The International Accounting Standards Board has released some of the findings from a survey it recently conducted on financial disclosures in which it asked accountants and financial statement users what factors are contributing to disclosure overload.

The IASB received 225 responses from respondents across Africa, Asia, Europe and North America. Approximately 50 per cent of the responses came from preparers and approximately 20 per cent came from users of financial statements.

The survey found that over 80 percent of respondents agreed that improvements could be made to the way financial information is disclosed. Half of those respondents felt that such improvements were required across all parts of the annual report, and not just the financial statements.

Most preparers of financial statements identified the primary problem as disclosure requirements being too extensive with not enough being done to exclude immaterial information—which has been referred to as disclosure overload. Many users of financial statements felt that preparers could do more to improve the communication of relevant information within the financial statements, rather than leaving users to sift through large amounts of data.

The survey uncovered a wide range of views on the underlying causes of the problem. Some respondents felt that more could be done to improve the way in which accounting standards are set out. Others expressed concern that preparers, auditors and regulators are approaching financial reporting as an exercise in compliance rather than as a means of communication.

“We very much appreciate the detailed and high quality feedback provided by respondents to this survey,” said IASB chairman Hans Hoogervorst in a statement. “That feedback indicated a need for standard-setters, auditors, preparers, regulators and investors to work together in order to deliver much-needed improvements to all disclosures, not just those contained within the financial statements.”

The IASB plans held discussion forum on disclosures Monday. A recording of the event will be posted to the IASB’s Web site Tuesday. 

The full results of the online survey will be published as part of a feedback statement in the first quarter of the year summarizing feedback received from the disclosure forum and how the IASB intends to respond to that feedback.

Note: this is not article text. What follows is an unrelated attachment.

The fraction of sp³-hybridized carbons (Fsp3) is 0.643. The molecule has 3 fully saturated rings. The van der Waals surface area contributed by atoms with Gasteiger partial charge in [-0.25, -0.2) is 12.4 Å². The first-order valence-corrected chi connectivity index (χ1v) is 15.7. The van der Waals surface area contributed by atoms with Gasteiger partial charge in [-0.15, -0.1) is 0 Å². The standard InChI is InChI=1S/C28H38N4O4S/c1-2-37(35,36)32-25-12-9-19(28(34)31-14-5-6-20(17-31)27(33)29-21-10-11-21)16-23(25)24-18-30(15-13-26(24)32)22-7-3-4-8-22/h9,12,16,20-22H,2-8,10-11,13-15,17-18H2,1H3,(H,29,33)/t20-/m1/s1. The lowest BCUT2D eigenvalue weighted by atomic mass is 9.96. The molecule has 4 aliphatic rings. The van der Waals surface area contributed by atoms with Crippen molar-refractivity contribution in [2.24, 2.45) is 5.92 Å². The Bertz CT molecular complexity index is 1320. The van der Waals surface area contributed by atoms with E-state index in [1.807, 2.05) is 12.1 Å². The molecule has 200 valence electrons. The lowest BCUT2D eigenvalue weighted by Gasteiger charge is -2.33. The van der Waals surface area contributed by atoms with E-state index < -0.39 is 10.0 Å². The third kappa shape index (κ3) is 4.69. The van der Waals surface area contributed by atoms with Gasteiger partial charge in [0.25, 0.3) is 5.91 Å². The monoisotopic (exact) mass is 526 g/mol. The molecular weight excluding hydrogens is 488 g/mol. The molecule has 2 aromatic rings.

In the U.S., the Financial Accounting Standards Board has also been working to develop a disclosure framework while conducting its own outreach efforts with the Center for Audit Quality (see FASB Readies Framework for Financial Statement Disclosures and FASB Releases Summary of Disclosure Effectiveness Forums).

The subject has also received attention in the United Kingdom. “Finding the balance between too much financial disclosure and too little will be highly challenging, as users of financial reports have different needs,” said Dr. Nigel Sleigh-Johnson, head of the Financial Services Faculty at the Institute of Chartered Accountants in England and Wales.

“So-called disclosure overload will not be resolved unless it is tackled together by all the bodies who impose disclosure requirements. That way it may be possible to reduce duplication and unnecessary complexity. Making more of technological advances may also enable companies to report more effectively and clearly. A good starting point would be to reach a better understanding of the objective of annual reports and on who they are intended for. It is unrealistic to expect the needs of all users to be met in full by a single set of disclosures. Key information should be easily accessible to less sophisticated users, while users who want much more extensive information should have access to what they need. This may require radical restructuring of disclosures and how they are presented.”